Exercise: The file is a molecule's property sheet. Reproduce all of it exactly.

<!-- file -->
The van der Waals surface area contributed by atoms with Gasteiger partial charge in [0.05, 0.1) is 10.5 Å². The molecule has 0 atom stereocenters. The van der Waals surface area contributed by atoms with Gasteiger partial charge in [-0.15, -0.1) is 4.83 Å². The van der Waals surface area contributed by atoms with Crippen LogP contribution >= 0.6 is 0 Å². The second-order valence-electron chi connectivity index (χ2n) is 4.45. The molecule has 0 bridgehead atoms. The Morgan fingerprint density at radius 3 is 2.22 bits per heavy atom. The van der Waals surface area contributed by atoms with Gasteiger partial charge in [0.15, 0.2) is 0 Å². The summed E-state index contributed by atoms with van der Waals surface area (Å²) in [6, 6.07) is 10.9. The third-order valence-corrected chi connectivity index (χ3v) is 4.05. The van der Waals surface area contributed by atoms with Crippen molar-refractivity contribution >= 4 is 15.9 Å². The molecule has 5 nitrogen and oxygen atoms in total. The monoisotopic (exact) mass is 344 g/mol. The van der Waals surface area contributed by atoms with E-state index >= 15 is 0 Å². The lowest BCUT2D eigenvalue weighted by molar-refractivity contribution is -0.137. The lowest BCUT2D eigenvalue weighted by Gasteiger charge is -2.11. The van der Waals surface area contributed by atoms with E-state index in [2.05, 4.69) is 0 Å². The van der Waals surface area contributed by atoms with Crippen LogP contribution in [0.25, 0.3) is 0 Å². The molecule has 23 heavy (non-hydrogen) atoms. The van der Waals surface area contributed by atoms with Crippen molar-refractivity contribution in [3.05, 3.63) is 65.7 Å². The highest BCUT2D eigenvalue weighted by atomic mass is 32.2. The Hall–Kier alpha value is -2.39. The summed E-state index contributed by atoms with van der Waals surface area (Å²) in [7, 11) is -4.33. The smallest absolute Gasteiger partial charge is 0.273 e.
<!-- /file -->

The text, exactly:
The van der Waals surface area contributed by atoms with Gasteiger partial charge in [0.05, 0.1) is 10.5 Å². The molecule has 0 atom stereocenters. The van der Waals surface area contributed by atoms with Gasteiger partial charge in [-0.15, -0.1) is 4.83 Å². The van der Waals surface area contributed by atoms with Crippen LogP contribution >= 0.6 is 0 Å². The second-order valence-electron chi connectivity index (χ2n) is 4.45. The molecule has 0 bridgehead atoms. The Morgan fingerprint density at radius 3 is 2.22 bits per heavy atom. The van der Waals surface area contributed by atoms with Gasteiger partial charge in [0.15, 0.2) is 0 Å². The summed E-state index contributed by atoms with van der Waals surface area (Å²) in [6, 6.07) is 10.9. The third-order valence-corrected chi connectivity index (χ3v) is 4.05. The van der Waals surface area contributed by atoms with Crippen molar-refractivity contribution >= 4 is 15.9 Å². The molecule has 5 nitrogen and oxygen atoms in total. The monoisotopic (exact) mass is 344 g/mol. The van der Waals surface area contributed by atoms with E-state index >= 15 is 0 Å². The lowest BCUT2D eigenvalue weighted by molar-refractivity contribution is -0.137. The lowest BCUT2D eigenvalue weighted by Gasteiger charge is -2.11. The van der Waals surface area contributed by atoms with E-state index in [2.05, 4.69) is 0 Å². The van der Waals surface area contributed by atoms with Crippen LogP contribution in [0.25, 0.3) is 0 Å². The molecule has 23 heavy (non-hydrogen) atoms. The van der Waals surface area contributed by atoms with Crippen molar-refractivity contribution in [3.05, 3.63) is 65.7 Å². The highest BCUT2D eigenvalue weighted by atomic mass is 32.2. The Hall–Kier alpha value is -2.39. The summed E-state index contributed by atoms with van der Waals surface area (Å²) in [7, 11) is -4.33. The smallest absolute Gasteiger partial charge is 0.273 e.